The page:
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Biochemistry, Genetics and Molecular Biology » "Chromosomal Abnormalities - A Hallmark Manifestation of Genomic Instability", book edited by Marcelo L. Larramendy and Sonia Soloneski, ISBN 978-953-51-3474-9, Print ISBN 978-953-51-3473-2, Published: August 30, 2017 under CC BY 3.0 license. © The Author(s).

Chapter 2

Morphological Markers of Chromosomal Instability

By Yoko Matsuda, Junko Aida, Naoshi Ishikawa, Kaiyo Takubo, Toshiyuki Ishiwata and Tomio Arai
DOI: 10.5772/67416

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Normal and atypical mitosis in cancer cells. A, normal mitosis; B, anaphase bridge; C, multipolar mitosis; D, ring mitosis; E, dispersed mitosis; F, asymmetrical mitosis; G, lag-type mitosis; and H, micronuclei. H&E stain. Original magnification 400×.
Figure 1. Normal and atypical mitosis in cancer cells. A, normal mitosis; B, anaphase bridge; C, multipolar mitosis; D, ring mitosis; E, dispersed mitosis; F, asymmetrical mitosis; G, lag-type mitosis; and H, micronuclei. H&E stain. Original magnification 400×.

Morphological Markers of Chromosomal Instability

Yoko Matsuda1, Junko Aida2, Naoshi Ishikawa2, Kaiyo Takubo2, Toshiyuki Ishiwata2 and Tomio Arai1
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Cancer is characterized by genomic complexity and chromosomal instability (CIN). Atypical mitosis and nuclear atypia such as micronuclei have been reported as morphological characteristics of chromosomal instability. An atypical mitotic figure is defined as anything other than the typical form of normal mitosis, including multipolar, ring, dispersed, asymmetrical, and lag-type mitoses. A micronucleus is defined as the small nucleus that forms whenever a chromosome or its fragment is not incorporated into one of the daughter nuclei during cell division. A telomere plays a key role in chromosomal instability. Telomere dysfunction induces fusion of chromatids and chromosome missegregation and this phenomenon can be observed as abnormal mitotic figures and micronuclei. Detection of morphological markers of chromosomal instability using pathological specimens, even small biopsy or cytological specimens, may provide valuable information concerning the prognosis of cancers. Here, we discuss morphological assessment of chromosomal instability using routine pathological specimens.

Keywords: chromosomal instability, cancer, pathology, mitosis, atypical mitosis

1. Introduction

Cancer is characterized by genomic complexity and chromosomal instability (CIN); mutations of cancer-related genes, telomere dysfunction, aneuploidy, polyploidy, nuclear atypia, and abnormal mitosis are all contributors to this phenotype [14]. The greatest risk factor for cancer is considered to be aging, via telomere shortening, accumulation of mutations, and perturbations in the microenvironment [5, 6]. Previously, we showed that age-related shortening of telomere length in various tissues is correlated to aging-related diseases, such as cancers, diabetes mellitus, and cognitive disorders [7]. Telomere shortening often occurs in cancers, as well as in precancerous lesions [810]. Telomere shortening induces fusion of chromatids and chromosome missegregation and this phenomenon can be observed as abnormal mitotic figures and micronuclei. In this article, we discuss the morphological markers to determine chromosomal instability in cancer tissues.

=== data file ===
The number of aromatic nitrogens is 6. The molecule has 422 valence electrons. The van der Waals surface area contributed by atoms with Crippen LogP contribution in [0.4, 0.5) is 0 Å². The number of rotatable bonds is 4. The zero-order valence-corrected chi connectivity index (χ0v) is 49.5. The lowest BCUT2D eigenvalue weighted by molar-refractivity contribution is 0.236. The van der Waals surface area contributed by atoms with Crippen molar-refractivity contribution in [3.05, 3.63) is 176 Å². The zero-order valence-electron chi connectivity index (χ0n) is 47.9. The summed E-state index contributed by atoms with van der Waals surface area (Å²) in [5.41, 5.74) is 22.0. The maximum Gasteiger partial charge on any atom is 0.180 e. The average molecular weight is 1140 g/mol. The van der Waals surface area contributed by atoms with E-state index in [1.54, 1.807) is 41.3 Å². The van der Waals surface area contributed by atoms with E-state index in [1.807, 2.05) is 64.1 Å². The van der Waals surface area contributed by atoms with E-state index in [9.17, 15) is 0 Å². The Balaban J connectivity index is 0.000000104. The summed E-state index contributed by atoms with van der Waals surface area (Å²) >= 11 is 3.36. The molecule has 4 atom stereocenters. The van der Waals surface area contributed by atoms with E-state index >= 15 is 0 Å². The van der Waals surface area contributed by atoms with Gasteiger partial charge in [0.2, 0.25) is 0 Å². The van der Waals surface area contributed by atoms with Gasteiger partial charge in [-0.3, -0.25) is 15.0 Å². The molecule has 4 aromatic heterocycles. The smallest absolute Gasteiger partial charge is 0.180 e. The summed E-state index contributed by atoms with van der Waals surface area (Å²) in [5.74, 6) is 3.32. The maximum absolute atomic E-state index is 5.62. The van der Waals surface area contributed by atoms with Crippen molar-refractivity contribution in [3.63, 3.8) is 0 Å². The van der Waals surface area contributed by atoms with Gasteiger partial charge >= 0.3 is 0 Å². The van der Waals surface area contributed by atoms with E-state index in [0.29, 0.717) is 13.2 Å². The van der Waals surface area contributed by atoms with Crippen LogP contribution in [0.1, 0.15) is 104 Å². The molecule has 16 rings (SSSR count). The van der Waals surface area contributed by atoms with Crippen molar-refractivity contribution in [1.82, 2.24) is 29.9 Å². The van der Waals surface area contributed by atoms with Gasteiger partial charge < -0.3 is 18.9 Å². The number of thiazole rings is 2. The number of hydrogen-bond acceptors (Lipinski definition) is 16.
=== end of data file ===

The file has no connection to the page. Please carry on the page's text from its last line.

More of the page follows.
2. Chromosomal instability

CIN is defined as a persistently high rate of loss or gain of full or partial chromosomes induced by defects in cohesion, the spindle assembly checkpoint, centrosomes, kinetochore-microtubule attachment dynamics, or cell cycle regulation [11, 12]. Cells with CIN make errors in chromosome segregation in approximately 20% of cell divisions and the unequal distribution of DNA to daughter cells upon mitosis induces a failure to maintain euploidy leading to aneuploidy. Most solid tumors and hematological cancers are aneuploidy and many missegregate chromosomes at very high rates [11]. However, the presence of aneuploidy in cells does not necessarily mean CIN is present; a high rate of errors is definitive of CIN. Detection of CIN requires the determination of chromosome missegregation rates, however the ability to detect CIN from fixed tumor tissues is limited [13]. Therefore, when we need to determine CIN using fixed tumor samples in the clinical setting, we usually perform indirect methods such as karyotype analysis, fluorescent in situ hybridization, or array-based comparative genomic hybridization analyses. Analysis of atypical mitotic figures and nuclear atypia is considered a useful method to distinguish chromosomally unstable from chromosomally stable malignancies [1418].